Take care,
    Chris

  6. debrabaker Says:

    Hi, just found your blog.

    Unlilke MOD, we’re likely in agreement aout much, although I am liberal and voted for Obama 🙂 I’m pro life and am completely astonished in reading what Molly is exposing on her blog.

    The thought of a Christian regarding non-Christian women as bad seed is disgusting at best.

    And people wonder why gays don’t buy the, “Love the sinner and hate the sin,” nonsense that Christians try to put past them.

    And to mask it in such nice sounding words like, “complimentarian,” is nothing short of newspeak. I have lived under a patriarchal system and I have nothing good to report as a result of my experiences.

  7. Kathleen Says:

    Hi Debra and Welcome!

    That article on Molly’s site (I love Molly! I gotta get her link on my blogroll) is very eye-opening. That “bad seed” teaching by Wilson is nauseating. Funny, I remember Jesus turning to the Pharisees (the supposed spiritual leaders of the people), knowing their hearts and who they were spiritual children of and rebuking them. Jesus also said, “Let the little children come to me”. I cannot stand these guys in power with their edicts and opinions on women. Your journey and my journey have some similar traits and yet we would be cast aside as irrelevant by so many patriarchal minds.

    Lately, I’ve found such wisdom and indepth study into the teachings of WHY the Bible says such things as what Paul wrote about the Ephesian women in the church in 1 Timothy, for example. Like what Inigo Montoya said in Princess Bride, “I do not think it means what you THINK it means.”

    Why don’t these “learned master-teachers” do more in-depth study before they hand out drivel? Because they have a power agenda.

    I recently have been studying on whether Junia in Romans 16:7 was a female apostle, which would indicate a position of leadership and influence in the N.T. church. She may also have been the same woman with the Latinized name (for gov’t. purposes) of Joanna who followed Jesus with the other women and disciples and who also met the two angels at the tomb of His resurrection (Luke 8:3 Luke 24). She was married to Chuza, Herod’s steward.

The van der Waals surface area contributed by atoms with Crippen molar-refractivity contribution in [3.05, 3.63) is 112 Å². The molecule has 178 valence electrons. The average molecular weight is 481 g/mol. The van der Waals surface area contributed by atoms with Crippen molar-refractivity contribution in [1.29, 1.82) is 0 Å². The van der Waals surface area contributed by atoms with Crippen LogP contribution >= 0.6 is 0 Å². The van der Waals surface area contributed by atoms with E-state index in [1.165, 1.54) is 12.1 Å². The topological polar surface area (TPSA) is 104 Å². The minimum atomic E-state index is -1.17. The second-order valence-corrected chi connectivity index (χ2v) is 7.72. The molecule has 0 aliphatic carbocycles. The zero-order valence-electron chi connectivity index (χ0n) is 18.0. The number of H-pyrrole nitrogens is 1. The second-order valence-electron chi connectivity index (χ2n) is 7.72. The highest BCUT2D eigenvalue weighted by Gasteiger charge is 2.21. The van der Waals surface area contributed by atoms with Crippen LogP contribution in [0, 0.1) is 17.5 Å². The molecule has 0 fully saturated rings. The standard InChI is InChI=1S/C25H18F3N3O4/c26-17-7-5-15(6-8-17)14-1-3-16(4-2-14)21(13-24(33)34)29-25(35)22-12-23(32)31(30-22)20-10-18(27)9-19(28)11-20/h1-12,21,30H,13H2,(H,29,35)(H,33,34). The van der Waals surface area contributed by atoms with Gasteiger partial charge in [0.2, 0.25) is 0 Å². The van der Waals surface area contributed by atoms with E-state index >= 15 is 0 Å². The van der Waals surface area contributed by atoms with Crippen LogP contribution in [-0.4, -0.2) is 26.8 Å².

You can read more here:

    http://christianfeminism.wordpress.com/2008/08/05/the-case-for-junia-the-lost-apostle/

    here’s additional support articles included in that post:

    http://www.churchofgoddfw.com/monthly/junia.shtml
    http://godswordtowomen.org/juniapreato.htm

    Another good article with outside references included is this:

    http://christianfeminism.wordpress.com/2008/07/04/the-mistranslation-of-1-timothy-211-12/

    These are just some of the resources that have broadened my understanding, as I have come across many more over the past year and a half. It’s as if some of the modern book sellers and church leaders will only read it if it comes from Wayne Grudem, or Doug Wilson, or Matthew Henry, and won’t look at other resources with a discerning eye.

  8. Kathleen Says:

    Hi Chris,

    I’ve read that article by Michael Pearl, and though he has redeemed himself a bit from some of his other teachings about “child training” and beating children into submission, and his wife’s shockingly degrading teachings for women that are not biblical and inconsistent, I still find their teachings not my cup of tea.

    I’ve been blessed by the open and informative discussion without condemnation at Molly’s shared Complegalitarian blog, as well as some other websites and books with really good information and scholarship.

  9. debrabaker Says:

    I agree with Kathleen. The Pearls, like a stopped watch can be correct upon occasionally, (like say, 2/86400 of the time.) I wouldn’t rely upon the Pearls wisdom (excuse the pun,) any more than I’d trust my stopped watch to help me get somewhere on time.

    Molly has had some amazing stuff up on her Blog, she is rapidly becoming one of my faves.

    I’ll give those links my attention in the next few days now that I have taken my final final and I have the luxury of time (but today, we’re off to find the perfect Christmas tree!)

  10. debrabaker Says:

    Oh, and anyone who quotes from the Princess Bride is winning points with me 🙂

  11. Kathleen Says:

    My daughter can quote, with all the voice inflections — it’s a gift from God — nearly all the scenes from the Princess Bride. 🙂

  12. Sharing my concerns « Kate’s Chosen Says:

    […] Hey, Chris! I did respond to your comment after you presented the NGJ article to me. Click on over to this comment. Thanks for your input. It is greatly appreciated. Possibly related posts: (automatically […]